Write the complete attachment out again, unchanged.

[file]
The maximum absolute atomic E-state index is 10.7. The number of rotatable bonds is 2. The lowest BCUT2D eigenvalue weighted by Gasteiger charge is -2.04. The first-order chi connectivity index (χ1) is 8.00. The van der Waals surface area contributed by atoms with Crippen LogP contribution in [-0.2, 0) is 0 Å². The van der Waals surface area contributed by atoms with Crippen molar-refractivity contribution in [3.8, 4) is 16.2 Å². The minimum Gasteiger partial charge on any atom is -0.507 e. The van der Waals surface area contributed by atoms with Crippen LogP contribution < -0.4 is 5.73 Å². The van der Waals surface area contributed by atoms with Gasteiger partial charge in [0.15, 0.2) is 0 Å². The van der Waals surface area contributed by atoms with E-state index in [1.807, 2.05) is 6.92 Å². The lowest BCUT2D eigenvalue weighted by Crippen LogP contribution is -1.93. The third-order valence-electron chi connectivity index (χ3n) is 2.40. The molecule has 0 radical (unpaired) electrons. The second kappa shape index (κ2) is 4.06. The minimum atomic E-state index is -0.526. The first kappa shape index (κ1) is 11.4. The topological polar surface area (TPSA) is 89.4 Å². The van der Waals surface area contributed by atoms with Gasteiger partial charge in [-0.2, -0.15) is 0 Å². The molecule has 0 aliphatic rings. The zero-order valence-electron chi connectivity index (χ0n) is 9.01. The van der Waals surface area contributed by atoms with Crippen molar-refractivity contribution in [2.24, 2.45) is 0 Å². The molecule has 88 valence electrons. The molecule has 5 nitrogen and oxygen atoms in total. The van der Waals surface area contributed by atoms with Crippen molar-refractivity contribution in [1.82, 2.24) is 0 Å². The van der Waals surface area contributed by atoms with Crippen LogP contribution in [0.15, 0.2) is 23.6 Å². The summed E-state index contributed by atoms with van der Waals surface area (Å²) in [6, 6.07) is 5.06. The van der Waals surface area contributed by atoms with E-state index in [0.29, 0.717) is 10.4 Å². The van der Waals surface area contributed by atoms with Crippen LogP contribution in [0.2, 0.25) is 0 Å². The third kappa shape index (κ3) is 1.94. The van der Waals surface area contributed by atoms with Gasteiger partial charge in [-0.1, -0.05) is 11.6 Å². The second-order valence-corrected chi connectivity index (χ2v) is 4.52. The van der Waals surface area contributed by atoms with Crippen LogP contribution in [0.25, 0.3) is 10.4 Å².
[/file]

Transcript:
The maximum absolute atomic E-state index is 10.7. The number of rotatable bonds is 2. The lowest BCUT2D eigenvalue weighted by Gasteiger charge is -2.04. The first-order chi connectivity index (χ1) is 8.00. The van der Waals surface area contributed by atoms with Crippen LogP contribution in [-0.2, 0) is 0 Å². The van der Waals surface area contributed by atoms with Crippen molar-refractivity contribution in [3.8, 4) is 16.2 Å². The minimum Gasteiger partial charge on any atom is -0.507 e. The van der Waals surface area contributed by atoms with Crippen LogP contribution < -0.4 is 5.73 Å². The van der Waals surface area contributed by atoms with Gasteiger partial charge in [0.15, 0.2) is 0 Å². The van der Waals surface area contributed by atoms with E-state index in [1.807, 2.05) is 6.92 Å². The lowest BCUT2D eigenvalue weighted by Crippen LogP contribution is -1.93. The third-order valence-electron chi connectivity index (χ3n) is 2.40. The molecule has 0 radical (unpaired) electrons. The second kappa shape index (κ2) is 4.06. The minimum atomic E-state index is -0.526. The first kappa shape index (κ1) is 11.4. The topological polar surface area (TPSA) is 89.4 Å². The van der Waals surface area contributed by atoms with Gasteiger partial charge in [-0.2, -0.15) is 0 Å². The molecule has 0 aliphatic rings. The zero-order valence-electron chi connectivity index (χ0n) is 9.01. The van der Waals surface area contributed by atoms with Crippen molar-refractivity contribution in [2.24, 2.45) is 0 Å². The molecule has 88 valence electrons. The molecule has 5 nitrogen and oxygen atoms in total. The van der Waals surface area contributed by atoms with Crippen molar-refractivity contribution in [1.82, 2.24) is 0 Å². The van der Waals surface area contributed by atoms with Crippen LogP contribution in [0.15, 0.2) is 23.6 Å². The summed E-state index contributed by atoms with van der Waals surface area (Å²) in [6, 6.07) is 5.06. The van der Waals surface area contributed by atoms with E-state index in [0.29, 0.717) is 10.4 Å². The van der Waals surface area contributed by atoms with Crippen LogP contribution in [0.2, 0.25) is 0 Å². The third kappa shape index (κ3) is 1.94. The van der Waals surface area contributed by atoms with Gasteiger partial charge in [-0.1, -0.05) is 11.6 Å². The second-order valence-corrected chi connectivity index (χ2v) is 4.52. The van der Waals surface area contributed by atoms with Crippen LogP contribution in [0.25, 0.3) is 10.4 Å².